Using your equity as a financial resource

Many homeowners use the equity in their home as a financial resource, typically to pay major expenses such as home renovations, medical bills and to consolidate high-interest debt. Your home equity increases as you pay off your mortgage or if the value of your home increases. The two primary methods of borrowing money against your equity include a home equity loan and a home equity line of credit (HELOC).

Both types of loans use the equity in your home as collateral. That means that if you default on the payments, the lender is legally entitled to foreclose on your house. Despite that similarity, there are significant differences between a home equity loan and a HELOC, according to NerdWallet. Homeowners would do well to study these differences carefully when deciding if and how to use their home equity.

Loan calculations

The first step in borrowing against the equity in your home is to determine how much equity you have. The value of that equity is generally the difference between the value of your house minus the amount you still owe on your mortgage. Lenders will allow you to use a certain percentage of your equity as collateral, depending on your financial track record. If you use a Figure HELOC, you can borrow up to 95% of your combined loan-to-value (CLTV) ratio, as long as you have a strong credit history.

To calculate your CLTV, first establish the value of your home and the amount of any outstanding mortgage(s) you have on the property. Dividing the mortgage total by the home value is your loan-to-value (LTV). Your room to borrow is the amount you can add to your debt without going over your maximum CLTV. For example, if you have a $100,000 mortgage on a home that is worth $200,000, your LTV is 50%. If your lender is offering you a CLTV of 80%, that means you could borrow as much as $60,000, since ($100,000+$60,000)/$200,000 = 80%.

Home equity loans

A home equity loan, commonly known as a second mortgage, works like a typical loan. You receive a lump sum payment that you repay by making regular payments, usually once a month. The interest rate is fixed, meaning that it doesn't change over the course of the loan regardless of changes in economic conditions. The term of a home equity loan is usually between five and 20 years, which is considerably shorter than the 30-year term of a conventional mortgage. Lenders often limit the amount of a home equity loan to 80 percent of your equity.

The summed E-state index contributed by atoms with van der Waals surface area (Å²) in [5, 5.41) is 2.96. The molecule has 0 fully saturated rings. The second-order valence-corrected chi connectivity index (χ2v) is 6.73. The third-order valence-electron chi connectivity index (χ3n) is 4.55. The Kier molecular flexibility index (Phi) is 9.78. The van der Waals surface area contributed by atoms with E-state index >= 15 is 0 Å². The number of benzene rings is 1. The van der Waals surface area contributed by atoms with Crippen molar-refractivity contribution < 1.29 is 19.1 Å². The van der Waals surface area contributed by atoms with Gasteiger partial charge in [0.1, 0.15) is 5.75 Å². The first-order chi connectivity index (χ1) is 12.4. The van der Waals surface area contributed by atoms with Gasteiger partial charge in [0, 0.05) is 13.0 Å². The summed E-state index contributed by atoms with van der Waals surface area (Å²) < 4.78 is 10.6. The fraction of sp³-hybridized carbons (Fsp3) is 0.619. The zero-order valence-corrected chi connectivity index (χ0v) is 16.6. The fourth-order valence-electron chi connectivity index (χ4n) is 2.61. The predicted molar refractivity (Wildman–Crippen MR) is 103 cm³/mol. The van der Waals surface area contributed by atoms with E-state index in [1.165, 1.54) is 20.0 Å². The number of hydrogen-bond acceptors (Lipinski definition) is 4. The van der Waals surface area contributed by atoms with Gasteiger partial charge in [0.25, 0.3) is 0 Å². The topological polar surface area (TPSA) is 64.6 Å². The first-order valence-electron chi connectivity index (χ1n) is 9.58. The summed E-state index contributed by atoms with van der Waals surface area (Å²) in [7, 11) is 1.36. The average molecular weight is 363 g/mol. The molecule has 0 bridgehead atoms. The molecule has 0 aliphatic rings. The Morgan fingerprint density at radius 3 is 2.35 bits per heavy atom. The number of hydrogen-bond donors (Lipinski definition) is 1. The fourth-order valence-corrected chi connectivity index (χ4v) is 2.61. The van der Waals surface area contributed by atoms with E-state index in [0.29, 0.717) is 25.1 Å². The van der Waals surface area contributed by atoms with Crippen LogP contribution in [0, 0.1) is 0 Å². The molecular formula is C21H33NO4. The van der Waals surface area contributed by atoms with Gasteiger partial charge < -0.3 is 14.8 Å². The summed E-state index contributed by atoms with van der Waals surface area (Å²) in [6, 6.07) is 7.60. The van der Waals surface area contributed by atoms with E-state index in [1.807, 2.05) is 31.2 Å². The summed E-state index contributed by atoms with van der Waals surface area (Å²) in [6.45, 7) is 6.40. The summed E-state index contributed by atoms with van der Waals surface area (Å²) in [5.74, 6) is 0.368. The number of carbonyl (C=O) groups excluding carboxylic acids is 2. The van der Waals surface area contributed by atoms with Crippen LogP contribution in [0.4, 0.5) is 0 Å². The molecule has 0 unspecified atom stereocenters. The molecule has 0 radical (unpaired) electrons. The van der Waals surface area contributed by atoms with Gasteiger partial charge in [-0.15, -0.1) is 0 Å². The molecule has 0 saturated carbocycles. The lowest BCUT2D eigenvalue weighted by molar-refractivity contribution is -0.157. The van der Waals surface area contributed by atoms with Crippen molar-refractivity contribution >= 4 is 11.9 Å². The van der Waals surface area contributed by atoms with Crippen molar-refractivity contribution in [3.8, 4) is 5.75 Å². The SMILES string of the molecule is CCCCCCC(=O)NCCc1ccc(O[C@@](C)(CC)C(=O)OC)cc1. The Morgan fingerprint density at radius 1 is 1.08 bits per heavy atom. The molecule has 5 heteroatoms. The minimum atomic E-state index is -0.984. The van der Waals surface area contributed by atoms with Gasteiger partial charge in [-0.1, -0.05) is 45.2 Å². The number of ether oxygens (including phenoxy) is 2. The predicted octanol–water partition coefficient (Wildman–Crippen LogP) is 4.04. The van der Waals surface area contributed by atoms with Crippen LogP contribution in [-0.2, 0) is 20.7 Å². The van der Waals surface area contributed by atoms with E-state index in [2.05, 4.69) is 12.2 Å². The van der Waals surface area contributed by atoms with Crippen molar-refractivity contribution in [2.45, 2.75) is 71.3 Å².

The most common reason for taking out a home equity loan is to make a major home repair or renovation, such as adding a new room or remodeling an existing one. Homeowners also use this type of loan for debt consolidation, especially for credit cards with high interest rates. Because home equity loans have a fixed interest rate, they may be preferable to a variable-rate HELOC when consolidating debt. Greg McBride, the chief financial analyst at Bankrate, reports that the HELOC has replaced the home equity loan as the dominant product in many markets and that some major lenders may not even offer home equity loans any longer.


WIth a traditional HELOC, a borrower can draw against it for an extended period of time, typically about 10 years. This feature allows homeowners to borrow money for recurring expenses that are difficult to predict. For example, a major home renovation often consists of multiple projects of varying costs. A homeowner using a HELOC can pay these expenses without needing to know the exact costs in advance. You can repay the amount you borrowed through a HELOC by making the minimum monthly payment or by making a lump-sum payment.

A Figure Home Equity Line is slightly different than a traditional HELOC. With a Figure HELOC, you’ll get all of the money once you close, and the interest rate is fixed*. Figure’s HELOC also allows you to borrow again once you’ve paid back a portion of the principle you owe, just like a traditional HELOC.


Monthly payments for a HELOC and home equity loan are generally similar. The interest rates for a HELOC tend to be slightly higher than for a home equity loan, but the term for a HELOC is usually longer. While the interest rate for a HELOC is typically variable, some lenders are offering a fixed-rate option, which can provide you with peace of mind knowing the rate won’t increase. Both types of loans can have closing costs and other fees, which typically range from 2-4% of your home’s value. The interest you pay on both types of loans is tax-deductible, provided you use the funds to improve the home that you’re using as collateral.


A home equity loan is usually the best choice for one-time expenses of a known amount, such as a specific home improvement project or debt consolidation. On the other hand, a HELOC is typically better for paying expenses that occur over time, including general home improvement and education. HELOCs are also more useful for unexpected events like medical expenses.

* The Figure Home Equity Line is an open-end product where the full loan amount (minus the origination fee) will be 100% drawn at the time of origination. The initial amount funded at origination will be based on a fixed rate; however, this product contains an additional draw feature. As the borrower repays the balance on the line, the borrower may make additional draws during the draw period. If the borrower elects to make an additional draw, the interest rate for that draw will be set as of the date of the draw and will be based on an Index, which is the Prime Rate published in the Wall Street Journal for the calendar month preceding the date of the additional draw, plus a fixed margin. Accordingly, the fixed rate for any additional draw may be higher than the fixed rate for the initial draw.